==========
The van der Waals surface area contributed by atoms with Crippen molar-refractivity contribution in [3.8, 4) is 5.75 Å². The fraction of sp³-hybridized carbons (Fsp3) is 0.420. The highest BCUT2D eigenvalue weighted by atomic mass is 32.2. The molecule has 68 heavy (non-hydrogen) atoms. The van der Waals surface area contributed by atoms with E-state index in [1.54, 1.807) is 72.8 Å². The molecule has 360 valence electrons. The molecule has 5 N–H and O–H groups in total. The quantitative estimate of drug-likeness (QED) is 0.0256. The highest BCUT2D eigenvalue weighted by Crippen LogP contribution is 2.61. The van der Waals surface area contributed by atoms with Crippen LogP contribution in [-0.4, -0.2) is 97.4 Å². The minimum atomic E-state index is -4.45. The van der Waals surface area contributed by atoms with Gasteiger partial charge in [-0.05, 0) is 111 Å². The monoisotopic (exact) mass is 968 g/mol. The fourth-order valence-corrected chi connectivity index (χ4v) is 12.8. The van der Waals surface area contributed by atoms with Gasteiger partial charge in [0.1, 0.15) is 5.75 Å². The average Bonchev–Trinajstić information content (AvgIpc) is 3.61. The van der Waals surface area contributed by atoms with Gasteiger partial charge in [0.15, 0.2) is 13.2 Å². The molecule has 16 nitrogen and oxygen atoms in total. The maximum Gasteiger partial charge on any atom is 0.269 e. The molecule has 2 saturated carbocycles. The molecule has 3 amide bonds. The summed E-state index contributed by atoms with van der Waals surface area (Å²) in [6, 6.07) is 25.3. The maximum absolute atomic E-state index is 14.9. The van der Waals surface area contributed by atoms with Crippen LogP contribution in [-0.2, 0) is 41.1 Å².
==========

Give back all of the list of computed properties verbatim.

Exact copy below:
The van der Waals surface area contributed by atoms with Crippen molar-refractivity contribution in [3.8, 4) is 5.75 Å². The fraction of sp³-hybridized carbons (Fsp3) is 0.420. The highest BCUT2D eigenvalue weighted by atomic mass is 32.2. The molecule has 68 heavy (non-hydrogen) atoms. The van der Waals surface area contributed by atoms with E-state index in [1.54, 1.807) is 72.8 Å². The molecule has 360 valence electrons. The molecule has 5 N–H and O–H groups in total. The quantitative estimate of drug-likeness (QED) is 0.0256. The highest BCUT2D eigenvalue weighted by Crippen LogP contribution is 2.61. The van der Waals surface area contributed by atoms with Crippen LogP contribution in [-0.4, -0.2) is 97.4 Å². The minimum atomic E-state index is -4.45. The van der Waals surface area contributed by atoms with Gasteiger partial charge in [-0.05, 0) is 111 Å². The monoisotopic (exact) mass is 968 g/mol. The fourth-order valence-corrected chi connectivity index (χ4v) is 12.8. The van der Waals surface area contributed by atoms with Gasteiger partial charge in [0.1, 0.15) is 5.75 Å². The average Bonchev–Trinajstić information content (AvgIpc) is 3.61. The van der Waals surface area contributed by atoms with Gasteiger partial charge in [0.15, 0.2) is 13.2 Å². The molecule has 16 nitrogen and oxygen atoms in total. The maximum Gasteiger partial charge on any atom is 0.269 e. The molecule has 2 saturated carbocycles. The molecule has 3 amide bonds. The summed E-state index contributed by atoms with van der Waals surface area (Å²) in [6, 6.07) is 25.3. The maximum absolute atomic E-state index is 14.9. The van der Waals surface area contributed by atoms with Crippen LogP contribution in [-0.2, 0) is 41.1 Å².